Retired Cloverdale Unified School District science teacher Lynn Anderson saw his first total solar eclipse in 1998, from the deck of a cruise ship in the Caribbean. His eighth will come Aug. 21 when he travels to eastern Oregon for a solar eclipse that will be the first to cover the contiguous 48 states in nearly a century.
As the day nears, he’ll join millions of people traveling to be in the “path of totality” — the shadowy swath of about 70 miles where the moon will fully block out the sun, turning the sky a dusty blue, making stars visible and confusing animals’ sleep patterns.
“I tell people that the only other experience in my life that has had as much emotional, spiritual, whatever you want to call it — impact — was being in the delivery room when my daughter was born,” said the 71-year-old Healdsburg resident, who has traveled to five continents to see the eclipses. “You study all the books, you look at the videos, you talk with people, you go to the classes. You know what’s going to happen. But when it happens, it’s amazing. You can’t go back.”
Sonoma County residents will be privy to a partial eclipse and can expect about 80 percent of the sun to be obscured just before 10:15 a.m. that Monday. Steve Smith, president of the Valley of the Moon Observatory Association, which operates Sugarloaf Ridge State Park’s Robert Ferguson Observatory, warned that even with 80 percent of the sun obscured, the light can still burn retinas.
“The issue is, people will be tempted to look at it, but retinas don’t have any pain sensors, so the damage will be done and you won’t realize until later,” he said.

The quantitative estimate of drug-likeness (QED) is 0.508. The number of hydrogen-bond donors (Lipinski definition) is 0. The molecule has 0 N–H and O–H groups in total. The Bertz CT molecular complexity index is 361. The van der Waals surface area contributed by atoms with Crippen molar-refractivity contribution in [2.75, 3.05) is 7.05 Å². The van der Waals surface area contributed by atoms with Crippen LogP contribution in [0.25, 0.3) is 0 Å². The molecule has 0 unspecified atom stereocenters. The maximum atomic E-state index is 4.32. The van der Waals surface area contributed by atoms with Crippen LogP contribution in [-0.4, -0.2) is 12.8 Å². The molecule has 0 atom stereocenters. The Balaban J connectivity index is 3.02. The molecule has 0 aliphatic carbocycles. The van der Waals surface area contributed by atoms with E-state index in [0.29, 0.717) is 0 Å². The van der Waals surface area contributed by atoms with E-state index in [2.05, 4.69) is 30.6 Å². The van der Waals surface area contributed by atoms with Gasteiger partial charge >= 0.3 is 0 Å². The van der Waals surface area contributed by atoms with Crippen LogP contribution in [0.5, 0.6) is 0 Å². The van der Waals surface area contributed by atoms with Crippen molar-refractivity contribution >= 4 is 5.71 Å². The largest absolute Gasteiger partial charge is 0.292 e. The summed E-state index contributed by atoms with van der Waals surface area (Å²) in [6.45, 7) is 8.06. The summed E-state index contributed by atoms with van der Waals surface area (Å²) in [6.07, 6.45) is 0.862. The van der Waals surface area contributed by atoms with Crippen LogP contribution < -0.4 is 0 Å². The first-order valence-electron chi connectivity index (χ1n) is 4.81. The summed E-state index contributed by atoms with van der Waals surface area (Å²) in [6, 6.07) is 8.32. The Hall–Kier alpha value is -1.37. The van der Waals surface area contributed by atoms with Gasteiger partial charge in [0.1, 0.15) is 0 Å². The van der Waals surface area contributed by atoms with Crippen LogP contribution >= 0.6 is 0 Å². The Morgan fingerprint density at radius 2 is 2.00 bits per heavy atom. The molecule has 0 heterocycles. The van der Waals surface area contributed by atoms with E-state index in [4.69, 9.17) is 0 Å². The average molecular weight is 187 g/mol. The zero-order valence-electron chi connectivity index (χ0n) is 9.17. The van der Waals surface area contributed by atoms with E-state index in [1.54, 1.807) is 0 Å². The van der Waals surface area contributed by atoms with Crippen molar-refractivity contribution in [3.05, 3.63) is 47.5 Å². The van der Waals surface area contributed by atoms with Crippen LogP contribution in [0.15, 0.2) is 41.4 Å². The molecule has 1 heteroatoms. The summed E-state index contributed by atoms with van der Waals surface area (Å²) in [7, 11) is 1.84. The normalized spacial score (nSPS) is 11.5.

To help prevent such retinal damage, both the observatory and Sonoma County Library have free safe-viewing glasses available to the public. The library ordered 2,500 pairs available now — no library card needed — for its branches until supplies run out. And the RFO will be handing out pairs at both of its Aug. 21 eclipse viewing locations: the Sugarloaf observatory, where visitors will be able to peek at the sun through a solar telescope, and at Santa Rosa’s Old Courthouse Square, where volunteers will have more solar telescopes and be on hand to answer questions from the public.
In Sonoma County, Smith said, residents are likely to notice a change in the light, but it won’t be as dramatic as the path of totality.
On the square, volunteers will show people how to use cardboard with punched holes to safely see the eclipse projected onto the ground, and a sixth-grade class from Kenwood Elementary School will be doing a citizen science experiment measuring the temperature change as the moon’s shadow tracks at almost 3,000 mph across the Earth.
Oregon is in the path of totality, and the state’s Office of Emergency Management expects an additional 1 million people to flood its roads.
Oregon’s governor has authorized the deployment of National Guard soldiers to aid first responders.
The Federal Highway Administration is calling it an “event for which there has been no recent precedent,” and in a fact sheet disseminated to local departments of transportation in Oregon, warned of the need for advanced planning because of the mass influx of visitors and their sudden exodus “as there is no reason to remain after the period of totality has passed.”